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Black Building

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1929–1930, Lang, Raugland, Lewis with Braseth and Houkom, consulting architects. 114 N. Broadway

The nine-story Black Building is an outstanding example of Art Deco design by the Minneapolis firm that designed the ashlar limestone First Presbyterian Church (1929, Lang, Raugland, Lewis with William F. Kurke) nearby at 650 2nd Avenue North. The Black Building is remarkable for the financial investment and sacrifice it embodied at the beginning of the Great Depression. Art Deco and Moderne allowed architects a good deal of latitude to delete costly ornamentation, but after considering potential cost-saving strategies, including a proposal to substitute brick for the limestone cladding, the Black Building was completed with an impressive level of embellishment, particularly evident in the geometric motifs of the cast-metal storefronts, the spandrel panels, and the custom engraving of interior elevator entrances. The building continues its mixed-use function, with retail businesses on the lower three floors and offices above.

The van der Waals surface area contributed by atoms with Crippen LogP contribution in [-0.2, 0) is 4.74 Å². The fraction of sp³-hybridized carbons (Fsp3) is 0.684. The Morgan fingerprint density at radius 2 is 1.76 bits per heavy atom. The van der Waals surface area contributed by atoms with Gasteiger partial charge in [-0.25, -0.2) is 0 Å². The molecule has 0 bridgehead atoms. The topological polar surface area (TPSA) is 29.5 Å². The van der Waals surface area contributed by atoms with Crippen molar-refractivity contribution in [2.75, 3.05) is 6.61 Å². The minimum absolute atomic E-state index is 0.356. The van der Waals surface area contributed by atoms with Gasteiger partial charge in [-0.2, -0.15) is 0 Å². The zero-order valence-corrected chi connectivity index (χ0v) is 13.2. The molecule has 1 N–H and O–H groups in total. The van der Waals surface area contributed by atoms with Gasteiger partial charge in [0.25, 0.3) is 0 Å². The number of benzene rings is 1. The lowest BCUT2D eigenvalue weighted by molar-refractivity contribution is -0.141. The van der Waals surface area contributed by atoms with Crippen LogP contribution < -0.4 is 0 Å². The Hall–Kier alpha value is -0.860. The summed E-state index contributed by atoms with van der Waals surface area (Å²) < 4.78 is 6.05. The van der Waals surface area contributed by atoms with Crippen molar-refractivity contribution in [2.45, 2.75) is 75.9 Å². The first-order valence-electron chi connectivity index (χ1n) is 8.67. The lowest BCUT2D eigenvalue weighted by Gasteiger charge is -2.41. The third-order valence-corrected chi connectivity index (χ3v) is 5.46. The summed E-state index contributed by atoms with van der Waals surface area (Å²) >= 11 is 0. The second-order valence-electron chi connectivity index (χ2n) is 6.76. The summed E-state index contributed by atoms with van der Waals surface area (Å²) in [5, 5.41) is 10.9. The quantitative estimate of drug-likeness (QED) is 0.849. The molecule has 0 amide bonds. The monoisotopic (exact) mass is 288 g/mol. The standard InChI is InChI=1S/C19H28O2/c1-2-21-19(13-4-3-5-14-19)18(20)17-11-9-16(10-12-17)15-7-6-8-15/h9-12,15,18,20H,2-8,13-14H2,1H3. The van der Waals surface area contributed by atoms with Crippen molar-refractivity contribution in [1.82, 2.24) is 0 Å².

Writing Credits

Author: 
Steve C. Martens and Ronald H. L. M. Ramsay
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Citation

Steve C. Martens and Ronald H. L. M. Ramsay, "Black Building", [Fargo, North Dakota], SAH Archipedia, eds. Gabrielle Esperdy and Karen Kingsley, Charlottesville: UVaP, 2012—, http://sah-archipedia.org/buildings/ND-01-CS12.

Print Source

Cover: Buildings of North Dakota

Buildings of North Dakota, Steve C. Martens and Ronald H. L. M. Ramsay. Charlottesville: University of Virginia Press, 2015, 35-35.

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